To return to my voyage. I departed from Malacca in a great ship bound for St Thome on the coast of Coromandel, and as at that time the captain of Malacca had intelligence that the king of Acheen meant to come against Malacca with a great fleet and army, he refused to allow any ships to depart. On this account we departed from Malacca under night without having made any provision of water; and being upwards of 400 persons on board, we proposed to have gone to a certain island for water, but by contrary winds we were unable to accomplish this, and were driven about by the tempests for forty-two days, the mountains of Zerzerline near the kingdom of Orissa, 500 miles beyond St Thome, being the first land we got sight of. So we came to Orissa with many sick, and had lost a great number for want of water. The sick generally died in four days illness. For the space of a year after, my throat continued sore and hoarse, and I could never satisfy my insatiable thirst. I judged the reason of this hoarseness to be from the continual use of sippets dipped in vinegar and oil, on which I sustained my life for many days. We had no scarcity of bread or wine; but the wines of that country are so hot that they cannot be drank without water, or they produce death. When we began to want water, I saw certain Moors who were officers in the ship who sold a small dish of water for a ducat, and I have afterwards seen a bar of pepper, which is two quintals and a half, offered for a small measure, and it could not be had even at that price. I verily believe I must have died, together with my slave, whom I had bought at a high price, had I not sold him for half his value, that I might save his drink to supply my own urgent wants, and save my own life.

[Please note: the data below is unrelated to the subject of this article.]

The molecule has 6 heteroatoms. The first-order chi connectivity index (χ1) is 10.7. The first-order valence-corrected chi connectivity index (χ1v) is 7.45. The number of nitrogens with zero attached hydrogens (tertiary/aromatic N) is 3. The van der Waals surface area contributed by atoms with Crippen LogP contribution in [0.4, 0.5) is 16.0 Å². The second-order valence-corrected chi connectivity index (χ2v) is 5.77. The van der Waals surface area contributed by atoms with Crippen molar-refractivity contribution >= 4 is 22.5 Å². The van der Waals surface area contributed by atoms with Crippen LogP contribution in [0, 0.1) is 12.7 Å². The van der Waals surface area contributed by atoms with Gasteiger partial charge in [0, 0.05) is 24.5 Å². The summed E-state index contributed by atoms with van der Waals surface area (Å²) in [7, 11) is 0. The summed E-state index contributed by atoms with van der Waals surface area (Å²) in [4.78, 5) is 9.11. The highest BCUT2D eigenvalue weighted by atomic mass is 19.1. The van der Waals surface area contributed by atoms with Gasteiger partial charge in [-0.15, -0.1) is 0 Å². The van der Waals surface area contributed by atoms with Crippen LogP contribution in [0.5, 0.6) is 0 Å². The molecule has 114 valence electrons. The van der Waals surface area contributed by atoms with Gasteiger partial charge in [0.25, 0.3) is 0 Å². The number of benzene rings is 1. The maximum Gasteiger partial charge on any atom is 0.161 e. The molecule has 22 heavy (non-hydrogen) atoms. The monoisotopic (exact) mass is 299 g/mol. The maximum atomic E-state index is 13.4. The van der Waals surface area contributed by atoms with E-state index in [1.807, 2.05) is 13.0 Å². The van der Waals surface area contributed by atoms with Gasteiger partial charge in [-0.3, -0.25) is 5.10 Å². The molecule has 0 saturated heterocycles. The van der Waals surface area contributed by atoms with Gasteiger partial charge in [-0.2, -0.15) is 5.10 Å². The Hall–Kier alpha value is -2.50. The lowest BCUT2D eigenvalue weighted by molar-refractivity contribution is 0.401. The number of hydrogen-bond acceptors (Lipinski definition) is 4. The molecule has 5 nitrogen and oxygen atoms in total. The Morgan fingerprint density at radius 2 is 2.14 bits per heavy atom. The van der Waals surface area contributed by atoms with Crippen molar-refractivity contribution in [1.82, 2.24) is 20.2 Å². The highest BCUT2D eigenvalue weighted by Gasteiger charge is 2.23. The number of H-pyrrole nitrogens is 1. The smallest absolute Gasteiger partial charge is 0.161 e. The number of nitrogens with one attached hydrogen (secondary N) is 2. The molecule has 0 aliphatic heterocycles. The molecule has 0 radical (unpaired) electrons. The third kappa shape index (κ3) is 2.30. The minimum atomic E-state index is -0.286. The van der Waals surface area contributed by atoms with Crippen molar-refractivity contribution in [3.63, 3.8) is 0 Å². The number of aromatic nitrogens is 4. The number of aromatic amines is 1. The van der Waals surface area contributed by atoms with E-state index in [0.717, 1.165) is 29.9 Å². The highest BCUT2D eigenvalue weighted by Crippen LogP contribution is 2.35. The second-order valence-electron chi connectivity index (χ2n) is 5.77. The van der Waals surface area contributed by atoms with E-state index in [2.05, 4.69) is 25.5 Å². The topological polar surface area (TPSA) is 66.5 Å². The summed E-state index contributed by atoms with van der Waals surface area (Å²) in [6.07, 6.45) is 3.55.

Of the Kingdom of Orissa and the River Ganges.
This was a fair and well regulated kingdom, through which a man might have travelled with gold in his hand without danger, so long as it was governed by its native sovereign who was a Gentile, and resided in the city of Catecha six days journey inland. This king loved strangers, especially merchants who traded in his dominions, insomuch that he took no customs from them, neither did he vex them with any grievous impositions, only that each ship that came thither paid some small affair in proportion to her tonnage. Owing to this good treatment twenty-five ships, great and small, used to lade yearly in the port of Orissa, mostly with rice and with different kinds of white cotton cloths, oil of zerzerline or verzino which is made from a seed, and answers well for eating or frying fish, lac, long pepper, ginger, dry and candied mirabolans, and great store of cloth made from a kind of silk which grows on trees requiring no labour or cultivation, as when the bole or round pod is grown to the size of an orange, all they have to do is to gather it. About sixteen